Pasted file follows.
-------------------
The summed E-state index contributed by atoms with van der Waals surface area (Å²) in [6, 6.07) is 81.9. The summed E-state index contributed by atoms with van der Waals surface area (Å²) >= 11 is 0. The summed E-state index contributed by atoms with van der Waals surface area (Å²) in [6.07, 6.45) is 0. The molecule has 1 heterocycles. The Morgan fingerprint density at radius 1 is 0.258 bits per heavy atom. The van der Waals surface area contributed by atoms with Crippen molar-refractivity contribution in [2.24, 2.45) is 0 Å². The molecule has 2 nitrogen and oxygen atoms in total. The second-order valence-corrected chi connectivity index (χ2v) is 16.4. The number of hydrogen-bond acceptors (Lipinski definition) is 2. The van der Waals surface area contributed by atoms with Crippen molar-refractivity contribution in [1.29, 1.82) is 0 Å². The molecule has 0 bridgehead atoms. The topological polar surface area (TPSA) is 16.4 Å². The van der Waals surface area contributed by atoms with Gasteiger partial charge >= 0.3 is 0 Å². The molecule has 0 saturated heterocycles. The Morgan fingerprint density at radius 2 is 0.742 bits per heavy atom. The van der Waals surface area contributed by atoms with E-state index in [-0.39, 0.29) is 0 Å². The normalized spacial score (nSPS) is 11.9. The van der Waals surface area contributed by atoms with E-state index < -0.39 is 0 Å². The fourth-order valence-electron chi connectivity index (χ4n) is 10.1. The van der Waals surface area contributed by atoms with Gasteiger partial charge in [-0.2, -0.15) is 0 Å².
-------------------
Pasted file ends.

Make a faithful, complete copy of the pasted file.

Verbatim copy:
The summed E-state index contributed by atoms with van der Waals surface area (Å²) in [6, 6.07) is 81.9. The summed E-state index contributed by atoms with van der Waals surface area (Å²) >= 11 is 0. The summed E-state index contributed by atoms with van der Waals surface area (Å²) in [6.07, 6.45) is 0. The molecule has 1 heterocycles. The Morgan fingerprint density at radius 1 is 0.258 bits per heavy atom. The van der Waals surface area contributed by atoms with Crippen molar-refractivity contribution in [2.24, 2.45) is 0 Å². The molecule has 2 nitrogen and oxygen atoms in total. The second-order valence-corrected chi connectivity index (χ2v) is 16.4. The number of hydrogen-bond acceptors (Lipinski definition) is 2. The van der Waals surface area contributed by atoms with Crippen molar-refractivity contribution in [1.29, 1.82) is 0 Å². The molecule has 0 bridgehead atoms. The topological polar surface area (TPSA) is 16.4 Å². The van der Waals surface area contributed by atoms with Gasteiger partial charge >= 0.3 is 0 Å². The molecule has 0 saturated heterocycles. The Morgan fingerprint density at radius 2 is 0.742 bits per heavy atom. The van der Waals surface area contributed by atoms with E-state index in [-0.39, 0.29) is 0 Å². The normalized spacial score (nSPS) is 11.9. The van der Waals surface area contributed by atoms with E-state index < -0.39 is 0 Å². The fourth-order valence-electron chi connectivity index (χ4n) is 10.1. The van der Waals surface area contributed by atoms with Gasteiger partial charge in [-0.2, -0.15) is 0 Å².